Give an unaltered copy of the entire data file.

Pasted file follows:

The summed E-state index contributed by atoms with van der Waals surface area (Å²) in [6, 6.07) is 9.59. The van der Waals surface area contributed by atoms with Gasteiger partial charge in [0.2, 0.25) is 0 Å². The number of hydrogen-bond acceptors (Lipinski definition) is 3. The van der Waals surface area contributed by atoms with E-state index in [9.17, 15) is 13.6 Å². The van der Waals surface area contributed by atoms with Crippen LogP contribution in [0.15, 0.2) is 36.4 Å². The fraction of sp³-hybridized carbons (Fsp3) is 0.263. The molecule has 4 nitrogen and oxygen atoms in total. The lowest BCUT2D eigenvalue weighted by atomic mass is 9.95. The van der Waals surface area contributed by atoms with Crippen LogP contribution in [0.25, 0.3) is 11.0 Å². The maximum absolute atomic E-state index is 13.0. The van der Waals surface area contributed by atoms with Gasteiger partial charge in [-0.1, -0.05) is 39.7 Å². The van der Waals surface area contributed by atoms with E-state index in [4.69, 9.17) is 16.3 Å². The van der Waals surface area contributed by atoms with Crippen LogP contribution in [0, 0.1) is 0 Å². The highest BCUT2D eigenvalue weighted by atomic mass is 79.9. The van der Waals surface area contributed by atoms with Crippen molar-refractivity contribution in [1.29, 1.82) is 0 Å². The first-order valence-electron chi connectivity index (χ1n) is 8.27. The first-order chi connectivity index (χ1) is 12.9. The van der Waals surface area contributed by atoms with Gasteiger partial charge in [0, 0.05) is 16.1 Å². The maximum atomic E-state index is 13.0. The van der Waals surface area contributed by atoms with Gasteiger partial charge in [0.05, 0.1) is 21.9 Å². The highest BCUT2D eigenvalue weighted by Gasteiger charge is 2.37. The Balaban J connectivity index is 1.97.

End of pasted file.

The summed E-state index contributed by atoms with van der Waals surface area (Å²) in [6, 6.07) is 9.59. The van der Waals surface area contributed by atoms with Gasteiger partial charge in [0.2, 0.25) is 0 Å². The number of hydrogen-bond acceptors (Lipinski definition) is 3. The van der Waals surface area contributed by atoms with E-state index in [9.17, 15) is 13.6 Å². The van der Waals surface area contributed by atoms with Crippen LogP contribution in [0.15, 0.2) is 36.4 Å². The fraction of sp³-hybridized carbons (Fsp3) is 0.263. The molecule has 4 nitrogen and oxygen atoms in total. The lowest BCUT2D eigenvalue weighted by atomic mass is 9.95. The van der Waals surface area contributed by atoms with Crippen LogP contribution in [0.25, 0.3) is 11.0 Å². The maximum absolute atomic E-state index is 13.0. The van der Waals surface area contributed by atoms with Gasteiger partial charge in [-0.1, -0.05) is 39.7 Å². The van der Waals surface area contributed by atoms with E-state index in [4.69, 9.17) is 16.3 Å². The van der Waals surface area contributed by atoms with Crippen LogP contribution in [0, 0.1) is 0 Å². The highest BCUT2D eigenvalue weighted by atomic mass is 79.9. The van der Waals surface area contributed by atoms with Crippen molar-refractivity contribution in [1.29, 1.82) is 0 Å². The first-order valence-electron chi connectivity index (χ1n) is 8.27. The first-order chi connectivity index (χ1) is 12.9. The van der Waals surface area contributed by atoms with Gasteiger partial charge in [0, 0.05) is 16.1 Å². The maximum atomic E-state index is 13.0. The van der Waals surface area contributed by atoms with Gasteiger partial charge in [0.05, 0.1) is 21.9 Å². The highest BCUT2D eigenvalue weighted by Gasteiger charge is 2.37. The Balaban J connectivity index is 1.97.